Common Gull

From Wikipedia, the free encyclopedia
Jump to: navigation, search
For the butterfly also called Common Gull, see Cepora nerissa.
Common Gull
Adult Mew Gull. Anchorage Coastal Wildlife Refuge, Alaska.
Conservation status
Scientific classification
Kingdom: Animalia
Phylum: Chordata
Class: Aves
Order: Charadriiformes
Family: Laridae
Genus: Larus
Species: L. canus
Binomial name
Larus canus
Linnaeus, 1758

The Common Gull (European and Asian subspecies; see below) or Mew Gull (North American subspecies) Larus canus is a medium-sized gull which breeds in northern Asia, northern Europe and northwestern North America. It migrates further south in winter.[2] Its name does not indicate that it is an abundant species, but that during the winter it feeds on common land, short pasture used for grazing.[3]

Description[edit]

Adult Common Gulls are 40–46 cm long, noticeably smaller than the Herring Gull, and slightly smaller than the Ring-billed Gull, also differing from the latter in its shorter, more tapered bill with a more greenish shade of yellow, as well as being unmarked during the breeding season. The body is grey above and white below. The legs are greenish-yellow. In winter, the head is streaked grey, and the bill often has a poorly defined blackish band near the tip (sometimes sufficiently obvious to cause confusion with Ring-billed Gull). They have black wingtips with large white "mirrors". Young birds have scaly black-brown upperparts and a neat wing pattern, and grey legs. They take two to three years to reach maturity. The call is a high-pitched "laughing" cry.[2][4]

Taxonomy[edit]

There are four subspecies, two of them considered distinct species by some authorities:[2][5]

  • Larus canus canus Linnaeus, 1758 – Common Gull. Europe and western Asia. Small; mantle medium grey (palest subspecies); wingtips with extensive black; iris dark. Wingspan 110–125 cm; mass 290–480 g.
  • Larus canus heinei Homeyer, 1853 – Russian Common Gull . Central northern Asia. Medium size; mantle dark grey (darkest subspecies); wingtips with extensive black; iris dark. Mass 315–550 g.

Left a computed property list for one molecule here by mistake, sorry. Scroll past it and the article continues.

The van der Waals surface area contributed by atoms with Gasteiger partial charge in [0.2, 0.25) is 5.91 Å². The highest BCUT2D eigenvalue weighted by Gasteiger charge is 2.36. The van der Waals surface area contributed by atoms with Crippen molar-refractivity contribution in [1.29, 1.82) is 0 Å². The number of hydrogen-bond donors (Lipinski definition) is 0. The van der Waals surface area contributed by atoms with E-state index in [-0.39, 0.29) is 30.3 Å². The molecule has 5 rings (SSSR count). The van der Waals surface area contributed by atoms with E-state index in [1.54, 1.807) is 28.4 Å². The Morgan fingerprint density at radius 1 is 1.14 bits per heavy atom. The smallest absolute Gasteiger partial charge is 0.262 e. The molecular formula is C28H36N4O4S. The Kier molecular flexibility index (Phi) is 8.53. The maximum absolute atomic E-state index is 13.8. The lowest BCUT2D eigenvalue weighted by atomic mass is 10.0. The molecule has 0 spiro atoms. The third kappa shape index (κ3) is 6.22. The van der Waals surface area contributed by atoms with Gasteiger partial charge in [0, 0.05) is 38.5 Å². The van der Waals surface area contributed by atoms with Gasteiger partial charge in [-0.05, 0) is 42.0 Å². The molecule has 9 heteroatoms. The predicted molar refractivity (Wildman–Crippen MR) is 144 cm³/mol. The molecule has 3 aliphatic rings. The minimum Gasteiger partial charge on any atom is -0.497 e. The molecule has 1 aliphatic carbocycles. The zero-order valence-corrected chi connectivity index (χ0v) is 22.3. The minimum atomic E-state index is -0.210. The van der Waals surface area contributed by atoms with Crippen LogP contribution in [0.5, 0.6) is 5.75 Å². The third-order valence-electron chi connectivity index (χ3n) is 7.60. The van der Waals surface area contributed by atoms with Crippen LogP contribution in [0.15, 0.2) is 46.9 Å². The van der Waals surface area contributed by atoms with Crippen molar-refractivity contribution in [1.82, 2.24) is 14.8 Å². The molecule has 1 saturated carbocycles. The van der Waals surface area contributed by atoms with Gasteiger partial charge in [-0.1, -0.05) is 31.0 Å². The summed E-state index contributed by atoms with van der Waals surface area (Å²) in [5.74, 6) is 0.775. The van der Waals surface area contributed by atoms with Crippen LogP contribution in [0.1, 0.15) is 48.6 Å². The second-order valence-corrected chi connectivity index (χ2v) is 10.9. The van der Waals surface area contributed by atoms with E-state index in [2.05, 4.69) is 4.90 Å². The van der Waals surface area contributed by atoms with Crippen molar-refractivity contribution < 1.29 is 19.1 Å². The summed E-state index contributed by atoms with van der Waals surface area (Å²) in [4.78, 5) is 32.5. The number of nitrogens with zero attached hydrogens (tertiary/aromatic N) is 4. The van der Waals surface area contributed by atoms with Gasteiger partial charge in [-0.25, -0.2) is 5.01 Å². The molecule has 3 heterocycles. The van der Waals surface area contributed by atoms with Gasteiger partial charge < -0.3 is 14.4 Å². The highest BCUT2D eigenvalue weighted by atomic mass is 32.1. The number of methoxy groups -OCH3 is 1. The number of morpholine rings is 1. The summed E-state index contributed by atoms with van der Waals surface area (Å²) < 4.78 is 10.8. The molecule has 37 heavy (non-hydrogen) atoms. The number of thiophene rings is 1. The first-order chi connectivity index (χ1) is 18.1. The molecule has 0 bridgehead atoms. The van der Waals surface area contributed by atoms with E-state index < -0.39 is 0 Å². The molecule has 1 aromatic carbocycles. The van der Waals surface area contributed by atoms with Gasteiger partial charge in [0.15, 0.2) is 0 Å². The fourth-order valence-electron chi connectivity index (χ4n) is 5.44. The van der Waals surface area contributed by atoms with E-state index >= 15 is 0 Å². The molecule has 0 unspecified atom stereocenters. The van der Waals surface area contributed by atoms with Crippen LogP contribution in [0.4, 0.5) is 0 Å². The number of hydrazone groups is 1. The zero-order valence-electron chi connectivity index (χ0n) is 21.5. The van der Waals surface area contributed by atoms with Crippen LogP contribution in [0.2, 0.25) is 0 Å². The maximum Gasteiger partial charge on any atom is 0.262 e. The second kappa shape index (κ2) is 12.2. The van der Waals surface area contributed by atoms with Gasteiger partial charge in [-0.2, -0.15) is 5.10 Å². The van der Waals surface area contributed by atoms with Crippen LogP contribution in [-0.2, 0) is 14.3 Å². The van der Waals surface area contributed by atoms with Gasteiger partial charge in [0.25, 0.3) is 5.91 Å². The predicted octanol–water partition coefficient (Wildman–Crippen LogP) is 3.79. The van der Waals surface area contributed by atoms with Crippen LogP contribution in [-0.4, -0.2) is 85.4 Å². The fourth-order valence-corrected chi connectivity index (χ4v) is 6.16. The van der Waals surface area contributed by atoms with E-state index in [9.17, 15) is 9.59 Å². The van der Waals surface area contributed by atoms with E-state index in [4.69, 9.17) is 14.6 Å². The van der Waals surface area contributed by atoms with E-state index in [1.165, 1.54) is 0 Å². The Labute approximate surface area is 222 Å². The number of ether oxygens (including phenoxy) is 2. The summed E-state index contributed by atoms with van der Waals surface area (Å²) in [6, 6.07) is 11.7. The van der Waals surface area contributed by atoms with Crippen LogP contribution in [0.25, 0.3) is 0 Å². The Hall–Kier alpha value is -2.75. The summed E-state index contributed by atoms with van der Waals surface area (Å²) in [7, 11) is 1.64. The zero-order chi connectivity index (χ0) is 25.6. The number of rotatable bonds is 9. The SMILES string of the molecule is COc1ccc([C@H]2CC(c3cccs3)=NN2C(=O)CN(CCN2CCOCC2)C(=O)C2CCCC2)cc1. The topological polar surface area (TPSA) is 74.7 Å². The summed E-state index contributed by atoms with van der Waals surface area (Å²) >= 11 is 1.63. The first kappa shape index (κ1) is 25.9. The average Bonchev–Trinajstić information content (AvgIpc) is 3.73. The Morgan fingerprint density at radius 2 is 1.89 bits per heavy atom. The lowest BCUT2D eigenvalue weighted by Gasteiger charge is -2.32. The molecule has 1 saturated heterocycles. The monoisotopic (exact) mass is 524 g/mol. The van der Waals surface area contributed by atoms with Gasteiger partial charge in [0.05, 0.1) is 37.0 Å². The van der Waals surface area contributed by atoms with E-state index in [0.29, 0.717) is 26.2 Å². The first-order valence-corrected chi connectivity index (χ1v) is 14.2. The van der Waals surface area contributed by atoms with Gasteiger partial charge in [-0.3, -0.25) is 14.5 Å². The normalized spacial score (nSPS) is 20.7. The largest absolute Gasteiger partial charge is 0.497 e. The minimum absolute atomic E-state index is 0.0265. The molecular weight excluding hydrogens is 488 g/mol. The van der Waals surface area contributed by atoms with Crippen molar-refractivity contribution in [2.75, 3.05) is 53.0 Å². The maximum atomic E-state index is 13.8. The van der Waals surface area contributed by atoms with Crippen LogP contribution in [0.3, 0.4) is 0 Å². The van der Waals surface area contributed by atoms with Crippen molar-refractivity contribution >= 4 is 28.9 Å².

• Larus canus kamtschatschensis (Bonaparte, 1857); syn. L. kamtschatschensisKamchatka Gull. Northeastern Asia. Large; mantle medium-dark grey; wingtips with extensive black; iris pale. Mass 394–586 g.
  • Larus canus brachyrhynchus Richardson, 1831; syn. L. brachyrhynchusMew Gull or Short-billed Gull. Alaska and western Canada. Small; mantle medium-dark grey; wingtips with little black and much white; iris pale. Wingspan 96–102 cm; mass 320–550 g.

Ecology[edit]

Winter plumage

Both Common and Mew Gulls breed colonially near water or in marshes, making a lined nest on the ground or in a small tree; colony size varies from 2 to 320 or even more pairs. Usually three eggs are laid (sometimes just one or two); they hatch after 24–26 days, with the chicks fledging after a further 30–35 days. Like most gulls, they are omnivores and will scavenge as well as hunt small prey. The global population is estimated to be about one million pairs; they are most numerous in Europe, with over half (possibly as much as 80-90%) of the world population.[6] By contrast, the Alaskan population is only about 10,000 pairs.[2]

Vagrancy[edit]

The Common Gull occurs as a scarce winter visitor to coastal eastern Canada and as a vagrant to the northeastern USA,[7] and there is one recent record of Mew Gull in Europe on the Azores.[8]

Etymology[edit]

The scientific name Larus canus simply translates from Latin as grey or hoary gull.[9] The name Common Gull was coined by Thomas Pennant in 1768 because he considered it the most numerous of its genus.[10] John Ray earlier used the name Common Sea-Mall.[10] It is something of a cliche that Uncommon Gull is a more accurate description. There are many old British regional names for this species with variations on maa, mar and mew.[11]

Larus Canus Fishing Sequence
Larus Canus Fishing Sequence

References[edit]

  1. ^ BirdLife International (2012). "Larus canus". IUCN Red List of Threatened Species. Version 2013.2. International Union for Conservation of Nature. Retrieved 26 November 2013. 
  2. ^ a b c d del Hoyo, J., et al., eds. (1998). Handbook of the Birds of the World 3: 621. Lynx Edicions ISBN 84-87334-20-2.
  3. ^ Okill, Dave (2004) English names for Western Palearctic birds British Birds 97(7): 348-9
  4. ^ Snow, D. W. & Perrins, C. M. (1998). The Birds of the Western Palearctic Concise Edition. OUP ISBN 0-19-854099-X.
  5. ^ Olsen, K. M., & Larsson, H. (2004). Gulls of Europe, Asia and North America. Helm ISBN 0-7136-7087-8.
  6. ^ Hagemeijer, W. J. M., & Blair, M. J., eds. (1997). The EBCC Atlas of European Breeding Birds. Poyser, London ISBN 0-85661-091-7.
  7. ^ Sibley, D. (2000). The Sibley Guide to Birds. ISBN 0-679-45122-6.
  8. ^ Alfrey, P., & Ahmad, M. (2007). Short-billed Gull on Terceira, Azores, in February–March 2003 and identification of the 'Mew Gull complex'. Dutch Birding 29 (4): 201-212.
  9. ^ Jobling, James A (1991). A Dictionary of Scientific Bird Names. OUP. ISBN 0-19-854634-3. 
  10. ^ a b Lockwood, W B (1993). The Oxford Dictionary of British Bird Names. OUP. ISBN 978-0-19-866196-2. 
  11. ^ Jackson, Christine E. (1968). British Names of Birds. Witherby. 

External links[edit]